Thursday, 27 January, 2022

Can you get infected from secondhand smoke?

 Can you get infected from secondhand smoke?

Well, experts say there is not enough reason to believe that secondhand smoke can directly spread the virus that causes Covid-19 but infected smokers may blow droplets carrying the virus when they exhale.

The respiratory droplets people spray when they talk, cough or sneeze are believed to be the main way the virus spreads. And people also exhale those droplets when smoking, as well as when they're vaping.

Secondhand smoke is smoke from burning tobacco products, such as cigarettes, cigars, or pipes. It is smoke that has been exhaled, or breathed out, by the person smoking, according to US Centers for Disease Control and Prevention (CDC).
Being able to smell the smoke might be a good sign that you’re standing too close to the smoker.

“Not only are they potentially spreading virus by not wearing a mask, they are blowing those droplets to the people around them to potentially get infected,” says Dr Albert Rizzo, chief medical officer for the American Lung Association, reports AP.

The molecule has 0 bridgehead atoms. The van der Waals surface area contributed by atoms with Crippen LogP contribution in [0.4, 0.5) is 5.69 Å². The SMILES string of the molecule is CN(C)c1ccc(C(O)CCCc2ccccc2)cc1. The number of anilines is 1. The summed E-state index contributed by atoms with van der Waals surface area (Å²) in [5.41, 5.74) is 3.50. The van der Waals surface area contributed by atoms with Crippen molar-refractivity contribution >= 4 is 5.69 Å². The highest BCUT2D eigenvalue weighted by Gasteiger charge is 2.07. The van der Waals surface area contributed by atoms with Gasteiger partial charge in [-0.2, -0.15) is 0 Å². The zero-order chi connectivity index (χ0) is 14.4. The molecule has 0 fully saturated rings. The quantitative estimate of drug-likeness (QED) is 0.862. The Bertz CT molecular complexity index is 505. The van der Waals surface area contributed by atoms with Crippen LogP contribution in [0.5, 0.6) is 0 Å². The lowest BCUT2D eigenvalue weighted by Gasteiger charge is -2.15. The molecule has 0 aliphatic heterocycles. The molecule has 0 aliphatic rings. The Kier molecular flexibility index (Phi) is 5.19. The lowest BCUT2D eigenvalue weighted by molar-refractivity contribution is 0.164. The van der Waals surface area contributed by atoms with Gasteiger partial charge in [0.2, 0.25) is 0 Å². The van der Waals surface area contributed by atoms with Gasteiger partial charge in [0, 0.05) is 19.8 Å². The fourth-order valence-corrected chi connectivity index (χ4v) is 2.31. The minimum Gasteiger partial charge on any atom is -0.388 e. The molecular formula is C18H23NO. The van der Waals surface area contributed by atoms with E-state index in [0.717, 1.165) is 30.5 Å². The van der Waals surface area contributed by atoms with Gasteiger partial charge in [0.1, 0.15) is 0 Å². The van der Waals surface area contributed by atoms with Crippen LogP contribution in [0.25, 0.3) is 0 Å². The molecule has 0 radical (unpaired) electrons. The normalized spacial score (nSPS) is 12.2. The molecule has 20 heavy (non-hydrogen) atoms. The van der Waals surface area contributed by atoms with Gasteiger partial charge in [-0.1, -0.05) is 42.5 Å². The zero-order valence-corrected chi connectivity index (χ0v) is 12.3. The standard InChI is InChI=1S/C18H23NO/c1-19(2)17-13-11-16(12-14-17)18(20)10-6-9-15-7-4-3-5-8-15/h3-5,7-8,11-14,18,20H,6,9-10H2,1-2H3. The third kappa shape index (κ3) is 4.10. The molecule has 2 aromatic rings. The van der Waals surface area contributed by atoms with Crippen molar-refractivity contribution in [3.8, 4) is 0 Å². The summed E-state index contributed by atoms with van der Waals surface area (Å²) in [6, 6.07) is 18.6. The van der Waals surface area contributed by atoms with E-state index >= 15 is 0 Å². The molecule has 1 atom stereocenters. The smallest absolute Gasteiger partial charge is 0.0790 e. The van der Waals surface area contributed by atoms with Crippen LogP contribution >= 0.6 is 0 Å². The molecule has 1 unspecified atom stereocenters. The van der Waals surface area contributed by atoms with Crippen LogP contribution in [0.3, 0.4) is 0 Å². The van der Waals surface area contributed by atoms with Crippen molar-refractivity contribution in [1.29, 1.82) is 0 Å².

‘Secondhand smoking kills 1.2m people’

Tobacco smoke contains more than 7,000 chemicals, including hundreds that are toxic and about 70 that can cause cancer, CDC notes. Breathing in secondhand smoke from cigarettes can cause various health problems.

So, you should steer clear of secondhand smoke regardless.

People Consume Tobacco in several forms like smoking cigarettes, smoking water pipes (shisha or hookah), smoking biri, smoking cigars, chewing Cigarette, vaping (e-cigarette), using heated tobacco products, etc.
WHO data show that over 80 percent of the world's 1.3 billion tobacco users live in low- and middle-income countries.

“Tobacco kills more than 8 million people each year. More than 7 million of those deaths are the result of direct tobacco use while around 1.2 million are the result of non-smokers being exposed to second-hand smoke,” says WHO.

In Bangladesh alone, tobacco-related illness claims 126,000 lives a year, according to PROGGA.